OAKLAND -- About 10 minutes into Adidas' pitch about an innovative new uniform with sleeves, Warriors' co-owner Peter Guber had seen enough.
"I went 'Wow!' " Guber said of the August 2011 meeting. "It was a very profound change. And I think Adidas presenting it to us and giving us the option to be the first one to do this demonstrates our willingness to be inventive."
On Monday, the Warriors unveiled their yellow, alternate uniforms. They will be the first team in the modern NBA era to play in something other than a tank top.
The Warriors will debut the new unis for their Feb. 22 home game against the San Antonio Spurs, which is being aired on ESPN. They will also wear them March 8 vs. Houston and March 15 vs. Chicago.
If Adidas has its way, the new look will be a growing trend.
"It was the right moment, the right team," said Lawrence Norman, Adidas' vice president of global basketball. "Even more important, the right city. When you launch something as innovative as this -- that will change the way the players look on the court and the way the fans support the team forever -- why not launch it in the most innovative part of the United States?"
The new jersey is much less a T-shirt than the next phase in the evolution of basketball apparel.
It's being called the "adizero NBA short sleeve uniform system." And Adidas boasts it as a revolutionary marriage between performance and aesthetics.
The uniforms are 26 percent lighter than their traditional counterparts, which Adidas said its research revealed was most important to players. They come with the ever-popular moisture-absorbing feature. The sleeves are made with stretch fabric that wraps 360 degrees around the shoulder to ensure full range of motion, because anyone who has played basketball knows how a T-shirt's sleeve can interfere with a jumper.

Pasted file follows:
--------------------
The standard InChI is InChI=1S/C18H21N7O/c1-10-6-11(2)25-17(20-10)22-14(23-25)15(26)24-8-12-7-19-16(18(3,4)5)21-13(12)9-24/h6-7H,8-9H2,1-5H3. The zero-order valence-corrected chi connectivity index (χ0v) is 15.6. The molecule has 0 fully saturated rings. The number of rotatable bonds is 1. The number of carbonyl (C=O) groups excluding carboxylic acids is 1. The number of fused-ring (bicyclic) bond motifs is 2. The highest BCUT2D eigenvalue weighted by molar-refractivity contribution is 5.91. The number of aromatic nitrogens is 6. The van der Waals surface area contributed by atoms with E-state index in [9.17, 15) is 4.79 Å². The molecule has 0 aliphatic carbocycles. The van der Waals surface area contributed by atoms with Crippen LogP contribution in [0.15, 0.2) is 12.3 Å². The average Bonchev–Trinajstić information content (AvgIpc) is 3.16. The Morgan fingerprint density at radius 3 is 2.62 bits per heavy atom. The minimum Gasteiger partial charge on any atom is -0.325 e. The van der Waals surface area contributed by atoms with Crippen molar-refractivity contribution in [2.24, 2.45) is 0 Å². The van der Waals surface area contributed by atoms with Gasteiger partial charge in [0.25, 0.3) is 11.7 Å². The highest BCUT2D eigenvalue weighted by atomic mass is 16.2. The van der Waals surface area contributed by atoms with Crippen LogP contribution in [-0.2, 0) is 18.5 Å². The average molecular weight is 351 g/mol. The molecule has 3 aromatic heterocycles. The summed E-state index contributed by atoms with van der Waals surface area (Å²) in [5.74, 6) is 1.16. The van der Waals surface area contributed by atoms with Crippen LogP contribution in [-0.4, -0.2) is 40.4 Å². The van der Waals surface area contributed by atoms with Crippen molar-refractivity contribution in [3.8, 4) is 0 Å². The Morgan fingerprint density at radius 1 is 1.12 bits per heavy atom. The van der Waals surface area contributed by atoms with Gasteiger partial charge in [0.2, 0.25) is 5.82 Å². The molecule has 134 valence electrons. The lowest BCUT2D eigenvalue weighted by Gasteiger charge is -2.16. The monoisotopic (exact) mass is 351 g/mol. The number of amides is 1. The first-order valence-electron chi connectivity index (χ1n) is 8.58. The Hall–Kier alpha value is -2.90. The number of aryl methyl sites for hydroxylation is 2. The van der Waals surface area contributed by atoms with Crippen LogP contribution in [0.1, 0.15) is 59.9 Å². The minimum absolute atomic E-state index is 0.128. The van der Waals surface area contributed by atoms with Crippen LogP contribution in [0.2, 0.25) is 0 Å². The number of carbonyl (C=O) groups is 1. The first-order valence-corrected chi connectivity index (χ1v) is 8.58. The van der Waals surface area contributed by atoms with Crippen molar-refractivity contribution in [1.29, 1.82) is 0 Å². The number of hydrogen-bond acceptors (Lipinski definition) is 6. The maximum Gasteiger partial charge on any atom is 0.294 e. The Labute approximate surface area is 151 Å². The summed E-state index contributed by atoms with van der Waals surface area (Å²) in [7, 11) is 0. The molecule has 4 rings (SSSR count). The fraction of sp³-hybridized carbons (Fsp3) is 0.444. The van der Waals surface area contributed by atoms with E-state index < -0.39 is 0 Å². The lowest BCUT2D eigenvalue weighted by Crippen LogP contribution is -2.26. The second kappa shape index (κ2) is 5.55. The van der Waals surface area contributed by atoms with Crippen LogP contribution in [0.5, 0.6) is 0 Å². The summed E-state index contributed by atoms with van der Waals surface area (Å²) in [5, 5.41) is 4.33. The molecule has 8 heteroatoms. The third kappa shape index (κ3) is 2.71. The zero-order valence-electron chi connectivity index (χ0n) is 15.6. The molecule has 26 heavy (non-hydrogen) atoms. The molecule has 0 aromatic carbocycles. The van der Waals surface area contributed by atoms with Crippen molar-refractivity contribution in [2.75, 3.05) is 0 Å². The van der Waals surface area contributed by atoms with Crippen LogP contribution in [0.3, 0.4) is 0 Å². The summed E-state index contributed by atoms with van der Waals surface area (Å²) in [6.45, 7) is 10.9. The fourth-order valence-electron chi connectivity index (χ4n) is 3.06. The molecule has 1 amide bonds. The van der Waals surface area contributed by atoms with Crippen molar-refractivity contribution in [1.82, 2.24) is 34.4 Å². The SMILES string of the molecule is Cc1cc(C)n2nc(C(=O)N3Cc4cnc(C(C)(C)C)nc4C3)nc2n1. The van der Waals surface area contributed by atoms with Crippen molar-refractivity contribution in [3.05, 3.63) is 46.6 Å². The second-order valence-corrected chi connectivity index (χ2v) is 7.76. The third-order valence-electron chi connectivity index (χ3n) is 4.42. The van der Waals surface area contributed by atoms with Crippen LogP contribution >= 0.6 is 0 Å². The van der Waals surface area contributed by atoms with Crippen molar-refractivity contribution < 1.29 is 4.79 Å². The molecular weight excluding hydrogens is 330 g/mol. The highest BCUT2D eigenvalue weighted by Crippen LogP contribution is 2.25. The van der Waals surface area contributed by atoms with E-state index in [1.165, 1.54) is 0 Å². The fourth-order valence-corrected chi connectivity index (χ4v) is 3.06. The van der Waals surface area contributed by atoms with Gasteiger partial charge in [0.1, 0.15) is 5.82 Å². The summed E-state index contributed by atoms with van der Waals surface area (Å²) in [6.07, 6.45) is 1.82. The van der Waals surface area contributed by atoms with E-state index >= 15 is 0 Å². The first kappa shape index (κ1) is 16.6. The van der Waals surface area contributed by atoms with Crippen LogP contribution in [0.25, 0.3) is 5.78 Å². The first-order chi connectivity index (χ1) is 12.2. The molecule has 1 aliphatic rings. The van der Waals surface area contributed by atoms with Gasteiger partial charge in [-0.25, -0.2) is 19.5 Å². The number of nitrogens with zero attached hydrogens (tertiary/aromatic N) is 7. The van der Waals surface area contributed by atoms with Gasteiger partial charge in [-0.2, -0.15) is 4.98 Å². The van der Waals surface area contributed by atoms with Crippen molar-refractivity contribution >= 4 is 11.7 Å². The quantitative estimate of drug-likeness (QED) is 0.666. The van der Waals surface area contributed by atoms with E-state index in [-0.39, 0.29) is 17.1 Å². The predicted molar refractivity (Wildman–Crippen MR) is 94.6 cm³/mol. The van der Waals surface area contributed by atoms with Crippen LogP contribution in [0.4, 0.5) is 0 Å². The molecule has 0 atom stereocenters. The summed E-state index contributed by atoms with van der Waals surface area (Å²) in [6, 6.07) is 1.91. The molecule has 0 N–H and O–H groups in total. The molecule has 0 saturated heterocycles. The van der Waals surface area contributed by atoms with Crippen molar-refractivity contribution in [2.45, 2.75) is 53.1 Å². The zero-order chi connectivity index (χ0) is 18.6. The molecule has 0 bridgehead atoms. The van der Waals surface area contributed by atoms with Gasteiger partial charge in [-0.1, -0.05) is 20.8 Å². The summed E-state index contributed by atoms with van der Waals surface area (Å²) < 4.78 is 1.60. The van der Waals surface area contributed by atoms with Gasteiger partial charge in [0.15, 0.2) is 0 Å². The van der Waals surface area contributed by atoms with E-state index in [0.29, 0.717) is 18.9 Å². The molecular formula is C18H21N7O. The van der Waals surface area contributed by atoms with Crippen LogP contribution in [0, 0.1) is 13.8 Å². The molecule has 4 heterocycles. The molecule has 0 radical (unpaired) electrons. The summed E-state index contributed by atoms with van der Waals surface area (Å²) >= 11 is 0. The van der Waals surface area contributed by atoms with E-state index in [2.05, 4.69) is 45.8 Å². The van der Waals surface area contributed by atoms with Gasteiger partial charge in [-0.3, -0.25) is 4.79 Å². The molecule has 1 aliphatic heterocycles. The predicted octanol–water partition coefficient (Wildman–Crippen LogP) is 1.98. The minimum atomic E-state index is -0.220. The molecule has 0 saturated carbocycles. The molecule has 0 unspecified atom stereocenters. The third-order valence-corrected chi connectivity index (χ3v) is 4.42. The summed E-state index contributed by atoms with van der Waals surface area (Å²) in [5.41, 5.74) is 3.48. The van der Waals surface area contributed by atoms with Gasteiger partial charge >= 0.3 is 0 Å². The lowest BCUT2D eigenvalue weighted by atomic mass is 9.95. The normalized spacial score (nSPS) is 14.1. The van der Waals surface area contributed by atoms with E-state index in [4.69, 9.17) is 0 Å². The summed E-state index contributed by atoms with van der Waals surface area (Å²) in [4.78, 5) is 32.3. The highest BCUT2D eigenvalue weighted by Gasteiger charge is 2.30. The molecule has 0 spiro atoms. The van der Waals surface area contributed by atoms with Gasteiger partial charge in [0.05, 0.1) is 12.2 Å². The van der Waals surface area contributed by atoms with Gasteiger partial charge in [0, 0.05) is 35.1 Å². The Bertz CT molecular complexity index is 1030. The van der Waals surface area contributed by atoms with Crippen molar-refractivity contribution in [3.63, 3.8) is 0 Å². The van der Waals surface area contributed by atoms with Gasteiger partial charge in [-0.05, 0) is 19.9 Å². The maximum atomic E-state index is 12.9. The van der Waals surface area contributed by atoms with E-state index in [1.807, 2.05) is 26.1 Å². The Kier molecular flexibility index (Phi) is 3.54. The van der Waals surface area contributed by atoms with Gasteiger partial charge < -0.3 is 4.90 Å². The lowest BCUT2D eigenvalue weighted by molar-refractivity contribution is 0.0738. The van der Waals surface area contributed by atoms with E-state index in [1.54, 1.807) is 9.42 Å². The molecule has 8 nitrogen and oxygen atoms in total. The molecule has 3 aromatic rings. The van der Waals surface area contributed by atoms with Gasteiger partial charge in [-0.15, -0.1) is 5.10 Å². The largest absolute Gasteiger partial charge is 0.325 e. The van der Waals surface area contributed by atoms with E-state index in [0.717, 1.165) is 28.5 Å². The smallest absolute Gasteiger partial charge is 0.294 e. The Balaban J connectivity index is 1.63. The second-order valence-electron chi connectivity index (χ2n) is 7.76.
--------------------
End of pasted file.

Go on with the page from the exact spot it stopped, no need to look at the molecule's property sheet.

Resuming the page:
The shorts -- which have pinstripes inspired by the Bay Bridge -- have been modernized, too. The stretch woven fabric, pricked with thousands of holes, make the bottoms as lightweight and airy as ever.
Bay Area fans will love this part: the uniform is made with 60 percent recycled material.
The Warriors and Adidas, the official provider of NBA uniforms since 2006, worked together for more than a year to bring this concept to life. Several players tested them during their offseason and the Warriors have gone through full practices in them.
"I think it will be a trendsetter," rookie forward Harrison Barnes said. "I think its something it will take people a little bit of time to get used to, but once they do it'll be good.
Representatives from the Warriors and Adidas say they have gotten nothing but positive feedback from the performance end.
The only remaining question is the reception of fans and the basketball community.
Will people take to a shirt jersey? Is this a gimmick waiting to be rejected?
"In the early '90s, I was part of the transition from short shorts to longer shorts," said Warriors president Rick Welts, who established a reputation as a pioneer in his decades working in the NBA office.